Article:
The Piedmont city interchanges ideas with Northamerican metropolis as Oakland and Portland to reach sustainability and fight against climate change. All of that with a new key concept: Metabolism
It is possible to live in sustainables cities, in terms of energies and other resources? How realistic is for an industrial city to become a green metropolis? These environmental changes can be compatible with people’s needs? These questions, and many others, were answered in the event “Urban metabolism and sustainability: exploring climate adaptation strategies in the U.S.” which took place in Turin, organized by the German Marshall Fund of the United States (GMF), in partnership with the Compagnia di San Paolo and Turin city council.
The meeting was the opening of a set of two days workshops with Turin’s authorities. Taking into account the experience of Oakland and Portland, where new ways to apply sustainability and urban development were carried out to face climate change through actions, generate new living modalities and accelerate their energy transition, Turin’s city technicians will find new strategies and solutions to fight against climate change through a constant feedback with professionals. All of this in the benefit of the Piedmont capital.
According to the new perspective of this project, modern cities need to create a functional urban metabolism to reach “a healthy performance”. This means, to watch over all the different areas that conform the city itself (Society, technology and politics departments), and make them work in an integral way, with environmental awareness. It is all about a sustainable development plus a dynamic equilibrium.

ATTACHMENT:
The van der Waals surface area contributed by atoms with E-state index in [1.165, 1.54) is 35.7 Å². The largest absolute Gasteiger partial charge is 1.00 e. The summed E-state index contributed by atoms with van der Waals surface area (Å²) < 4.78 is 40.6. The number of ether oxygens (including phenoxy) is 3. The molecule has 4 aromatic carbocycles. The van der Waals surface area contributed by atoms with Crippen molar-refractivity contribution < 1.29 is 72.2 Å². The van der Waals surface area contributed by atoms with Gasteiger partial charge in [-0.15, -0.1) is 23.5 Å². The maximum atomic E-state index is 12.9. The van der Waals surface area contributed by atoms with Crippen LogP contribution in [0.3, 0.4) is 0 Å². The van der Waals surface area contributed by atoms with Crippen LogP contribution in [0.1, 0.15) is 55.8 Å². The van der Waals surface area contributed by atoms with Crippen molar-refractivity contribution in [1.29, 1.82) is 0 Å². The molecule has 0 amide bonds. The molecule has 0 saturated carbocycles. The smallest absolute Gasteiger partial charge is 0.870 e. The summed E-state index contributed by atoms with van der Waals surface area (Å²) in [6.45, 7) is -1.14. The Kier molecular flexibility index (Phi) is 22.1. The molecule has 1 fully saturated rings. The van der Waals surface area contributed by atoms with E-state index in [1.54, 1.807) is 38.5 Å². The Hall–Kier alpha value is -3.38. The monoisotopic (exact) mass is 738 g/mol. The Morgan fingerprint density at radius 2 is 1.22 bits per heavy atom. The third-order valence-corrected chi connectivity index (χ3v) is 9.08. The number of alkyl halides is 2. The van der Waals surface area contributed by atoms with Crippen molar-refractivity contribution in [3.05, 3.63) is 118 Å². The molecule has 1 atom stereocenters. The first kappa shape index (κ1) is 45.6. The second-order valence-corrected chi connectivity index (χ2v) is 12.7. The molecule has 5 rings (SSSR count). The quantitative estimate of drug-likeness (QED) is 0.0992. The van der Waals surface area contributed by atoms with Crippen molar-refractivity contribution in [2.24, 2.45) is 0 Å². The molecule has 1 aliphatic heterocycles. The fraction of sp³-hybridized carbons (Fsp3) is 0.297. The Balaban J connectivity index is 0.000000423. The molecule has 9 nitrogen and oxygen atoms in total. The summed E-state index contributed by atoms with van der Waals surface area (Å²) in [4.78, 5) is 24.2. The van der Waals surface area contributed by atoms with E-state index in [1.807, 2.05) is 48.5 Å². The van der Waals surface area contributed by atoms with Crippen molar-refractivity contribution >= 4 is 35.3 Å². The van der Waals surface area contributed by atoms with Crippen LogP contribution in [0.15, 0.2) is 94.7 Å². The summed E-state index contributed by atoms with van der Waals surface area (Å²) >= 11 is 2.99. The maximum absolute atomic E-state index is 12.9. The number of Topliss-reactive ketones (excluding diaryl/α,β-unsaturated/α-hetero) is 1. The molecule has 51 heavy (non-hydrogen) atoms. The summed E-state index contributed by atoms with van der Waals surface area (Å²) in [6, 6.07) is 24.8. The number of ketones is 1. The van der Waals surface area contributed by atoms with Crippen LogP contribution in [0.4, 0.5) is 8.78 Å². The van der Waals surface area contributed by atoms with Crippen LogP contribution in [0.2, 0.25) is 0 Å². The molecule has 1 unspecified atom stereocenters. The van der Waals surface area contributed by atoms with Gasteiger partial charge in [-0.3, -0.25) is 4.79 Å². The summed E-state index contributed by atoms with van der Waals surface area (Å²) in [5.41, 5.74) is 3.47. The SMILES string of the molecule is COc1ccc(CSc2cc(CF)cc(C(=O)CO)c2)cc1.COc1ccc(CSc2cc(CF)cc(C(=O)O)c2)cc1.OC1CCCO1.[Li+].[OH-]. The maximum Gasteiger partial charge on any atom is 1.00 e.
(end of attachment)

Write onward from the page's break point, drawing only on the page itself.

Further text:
Turin is an industrial powerhouse, mainly in the areas of automotive, mechanical and industrial engineering. Nevertheless, there is a lot of concern about how to develop it into a sustainable city, more friendly with its inhabitants, with an overall lower use of cars and a better resources management. That is way the event called the attention of people coming from different industrial and commercial sectors, as well as from the University and the Politecnico, willing to contribute for the creation of a bigger awareness through citizens compromised to the new actions.
Art Pearce, from Portland, and Ethan Guy, from Oakland, explained how they could adapt people’s needs, in terms of space, transportation and food, with the climate change action plans. This ambitious project was working in an integral way, focusing on new public policies, a better wastes management, and a new look for urban changes.
Pearce, working as a Policy-Planning Projects Group Manager in Portland, assures that after president Trump’s decisions regarding climate change, many cities in the US have reinforced their actions in this subject.
He is a faithful believer in long time planning and one of his goals is to develop a friendly city for pedestrians, that combined with the use of electric vehicles, bikes and properly devoted roads, CO2 emissions can be reduced. “We need to have cities in which people wants to work. Build a better place with the taxes they pay” he assured.